One of many lists in Carolyn Mackler’s "The Earth, My Butt, And Other Big Round Things," which in addition to being a fun, quick read really puts the spotlight on body shaming in the 21st century. Centered around main character Virginia, we get a first hand look at what it is like to be the fat daughter in an otherwise perfect family, and being the only plus sized girl in a private school. Virginia thinks about her weight a lot. She feels, on a fundamental level, that she is less desirable and in some cases less important than skinny girls. She lets her fatness dictate her life, believing she has to keep her interactions with boys a secret to avoid embarrassing them and, even worse, believing she has to go farther than skinny girls in order to keep a guy interested. It really hurt me to read that.
University President Robert L. Barchi barred student activists from delivering an important message at Van Nest Hall’s ribbon cutting ceremony. Student demonstrators from Rutgers United Students Against Sweatshops (USAS) hoped to inform gathered alumni of posed criminal charges of 12 student activists following a peaceful protest last December.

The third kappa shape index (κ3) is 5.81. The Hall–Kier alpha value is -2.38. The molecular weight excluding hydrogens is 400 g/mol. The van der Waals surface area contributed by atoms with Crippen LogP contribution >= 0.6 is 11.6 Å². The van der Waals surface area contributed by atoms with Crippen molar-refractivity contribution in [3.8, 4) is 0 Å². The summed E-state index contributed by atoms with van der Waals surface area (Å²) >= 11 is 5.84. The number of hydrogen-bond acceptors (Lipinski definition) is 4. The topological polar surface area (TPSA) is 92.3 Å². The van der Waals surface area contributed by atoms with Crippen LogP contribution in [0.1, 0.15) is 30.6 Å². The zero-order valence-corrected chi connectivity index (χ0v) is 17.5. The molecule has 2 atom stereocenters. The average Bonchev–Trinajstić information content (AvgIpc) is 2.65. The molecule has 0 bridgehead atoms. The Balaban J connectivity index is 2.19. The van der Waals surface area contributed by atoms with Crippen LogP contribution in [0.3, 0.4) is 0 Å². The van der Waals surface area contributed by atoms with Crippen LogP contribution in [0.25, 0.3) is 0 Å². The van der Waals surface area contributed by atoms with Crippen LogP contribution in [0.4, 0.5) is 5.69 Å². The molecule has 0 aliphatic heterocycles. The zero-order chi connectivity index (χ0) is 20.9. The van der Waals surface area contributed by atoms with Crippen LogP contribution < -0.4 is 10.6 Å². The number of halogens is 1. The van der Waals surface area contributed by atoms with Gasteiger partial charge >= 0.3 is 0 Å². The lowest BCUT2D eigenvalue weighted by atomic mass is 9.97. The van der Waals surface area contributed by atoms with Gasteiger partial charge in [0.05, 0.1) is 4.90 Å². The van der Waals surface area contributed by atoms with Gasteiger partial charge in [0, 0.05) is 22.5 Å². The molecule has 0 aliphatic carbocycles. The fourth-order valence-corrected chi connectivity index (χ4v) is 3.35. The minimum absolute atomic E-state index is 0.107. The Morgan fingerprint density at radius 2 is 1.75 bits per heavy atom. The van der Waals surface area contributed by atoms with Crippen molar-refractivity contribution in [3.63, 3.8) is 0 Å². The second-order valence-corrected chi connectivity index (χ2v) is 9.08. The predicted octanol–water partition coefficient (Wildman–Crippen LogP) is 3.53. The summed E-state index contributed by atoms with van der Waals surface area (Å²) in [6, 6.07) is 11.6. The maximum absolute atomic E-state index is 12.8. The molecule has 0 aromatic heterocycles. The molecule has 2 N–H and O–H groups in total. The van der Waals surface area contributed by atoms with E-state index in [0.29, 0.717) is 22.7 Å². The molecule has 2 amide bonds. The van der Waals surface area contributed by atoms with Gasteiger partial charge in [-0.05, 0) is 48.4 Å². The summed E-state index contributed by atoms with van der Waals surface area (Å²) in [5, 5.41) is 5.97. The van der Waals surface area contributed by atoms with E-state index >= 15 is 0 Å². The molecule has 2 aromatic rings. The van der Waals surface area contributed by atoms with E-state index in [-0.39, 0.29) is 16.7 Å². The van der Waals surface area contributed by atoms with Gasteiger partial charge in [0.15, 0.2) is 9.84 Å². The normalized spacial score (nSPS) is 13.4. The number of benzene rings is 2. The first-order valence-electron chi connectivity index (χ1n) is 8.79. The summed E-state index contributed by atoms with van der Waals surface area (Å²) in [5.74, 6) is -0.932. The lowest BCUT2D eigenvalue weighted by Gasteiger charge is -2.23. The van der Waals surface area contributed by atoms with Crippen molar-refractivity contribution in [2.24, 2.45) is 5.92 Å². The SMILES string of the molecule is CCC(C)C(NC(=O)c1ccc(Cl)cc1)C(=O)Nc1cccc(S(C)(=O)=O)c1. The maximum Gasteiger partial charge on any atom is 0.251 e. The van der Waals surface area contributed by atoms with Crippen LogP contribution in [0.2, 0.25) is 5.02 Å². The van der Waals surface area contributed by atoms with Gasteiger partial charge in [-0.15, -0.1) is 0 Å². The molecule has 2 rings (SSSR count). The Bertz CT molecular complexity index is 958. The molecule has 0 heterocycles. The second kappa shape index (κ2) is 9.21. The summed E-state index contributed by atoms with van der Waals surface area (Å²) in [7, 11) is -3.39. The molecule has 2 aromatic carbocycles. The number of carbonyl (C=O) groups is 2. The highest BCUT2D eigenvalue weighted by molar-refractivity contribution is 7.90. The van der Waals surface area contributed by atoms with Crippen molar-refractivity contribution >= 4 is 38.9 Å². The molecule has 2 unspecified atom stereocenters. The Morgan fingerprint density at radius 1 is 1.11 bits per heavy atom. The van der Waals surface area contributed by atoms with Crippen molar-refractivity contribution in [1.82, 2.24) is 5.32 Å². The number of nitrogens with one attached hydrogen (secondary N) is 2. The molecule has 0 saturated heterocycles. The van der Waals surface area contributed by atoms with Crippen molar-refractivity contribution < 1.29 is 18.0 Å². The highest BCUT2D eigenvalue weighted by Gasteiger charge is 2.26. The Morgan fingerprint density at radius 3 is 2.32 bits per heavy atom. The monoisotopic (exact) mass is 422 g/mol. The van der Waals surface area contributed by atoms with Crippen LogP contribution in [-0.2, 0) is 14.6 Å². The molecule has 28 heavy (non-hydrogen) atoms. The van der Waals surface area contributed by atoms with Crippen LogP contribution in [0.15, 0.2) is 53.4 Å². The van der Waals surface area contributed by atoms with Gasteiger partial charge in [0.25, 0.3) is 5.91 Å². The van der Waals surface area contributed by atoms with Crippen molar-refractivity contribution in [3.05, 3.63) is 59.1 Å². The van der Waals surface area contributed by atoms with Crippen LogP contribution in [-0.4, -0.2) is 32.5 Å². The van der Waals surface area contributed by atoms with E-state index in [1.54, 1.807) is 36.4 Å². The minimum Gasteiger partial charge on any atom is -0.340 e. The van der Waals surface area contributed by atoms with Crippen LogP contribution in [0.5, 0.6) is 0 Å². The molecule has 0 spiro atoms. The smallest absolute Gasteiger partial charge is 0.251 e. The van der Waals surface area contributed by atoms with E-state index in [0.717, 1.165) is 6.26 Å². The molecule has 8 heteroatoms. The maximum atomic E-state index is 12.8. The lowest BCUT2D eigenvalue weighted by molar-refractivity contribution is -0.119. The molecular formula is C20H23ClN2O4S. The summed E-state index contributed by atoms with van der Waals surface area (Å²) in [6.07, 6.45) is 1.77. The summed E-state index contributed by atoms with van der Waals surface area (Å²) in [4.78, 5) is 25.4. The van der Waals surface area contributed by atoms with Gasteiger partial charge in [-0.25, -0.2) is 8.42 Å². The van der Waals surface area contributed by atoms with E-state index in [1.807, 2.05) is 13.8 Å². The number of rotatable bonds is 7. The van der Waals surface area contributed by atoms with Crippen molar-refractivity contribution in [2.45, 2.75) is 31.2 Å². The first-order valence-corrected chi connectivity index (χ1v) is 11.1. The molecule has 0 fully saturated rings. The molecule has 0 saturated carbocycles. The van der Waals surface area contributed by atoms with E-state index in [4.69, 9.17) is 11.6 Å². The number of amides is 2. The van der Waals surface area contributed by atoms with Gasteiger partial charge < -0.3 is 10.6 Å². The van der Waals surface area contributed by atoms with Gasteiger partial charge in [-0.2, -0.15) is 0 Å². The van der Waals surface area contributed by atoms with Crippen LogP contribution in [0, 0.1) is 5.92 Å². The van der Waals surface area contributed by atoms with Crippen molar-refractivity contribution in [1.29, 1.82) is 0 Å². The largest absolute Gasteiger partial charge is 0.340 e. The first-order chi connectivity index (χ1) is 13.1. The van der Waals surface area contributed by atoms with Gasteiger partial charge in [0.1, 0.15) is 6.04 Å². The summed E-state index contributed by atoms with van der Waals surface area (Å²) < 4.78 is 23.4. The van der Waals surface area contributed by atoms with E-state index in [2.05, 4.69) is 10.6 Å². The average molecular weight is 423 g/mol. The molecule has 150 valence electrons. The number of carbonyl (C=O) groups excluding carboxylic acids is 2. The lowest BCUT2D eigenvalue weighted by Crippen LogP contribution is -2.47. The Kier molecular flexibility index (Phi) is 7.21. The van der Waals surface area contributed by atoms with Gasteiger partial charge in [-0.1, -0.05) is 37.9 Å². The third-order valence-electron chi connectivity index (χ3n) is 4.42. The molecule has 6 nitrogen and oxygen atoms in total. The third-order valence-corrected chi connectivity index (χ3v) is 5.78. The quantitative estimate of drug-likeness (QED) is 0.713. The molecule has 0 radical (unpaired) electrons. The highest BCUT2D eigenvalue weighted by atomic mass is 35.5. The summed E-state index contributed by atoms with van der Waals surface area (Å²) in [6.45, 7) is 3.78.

The quote used in the petition to cancel Lisa Daftari's speech is as follows, “Islamic terror takes its guidance and teachings from the Quran, which is Sharia law.” The proper quote is “What ISIS claims to be doing is to take the Quran and its teachings and Sharia Law.” The removal of the word claims changes the meaning of the entire sentence, self-evidently. The individual whom started the petition has taken a moral high ground on an issue denouncing ISIS and converted a group of people into a mob whom is afraid the denunciation of ISIS could snowball into violence against Muslims, as if this were not a conclusion of an out-of-control positive feedback loop, but a totally rational conclusion.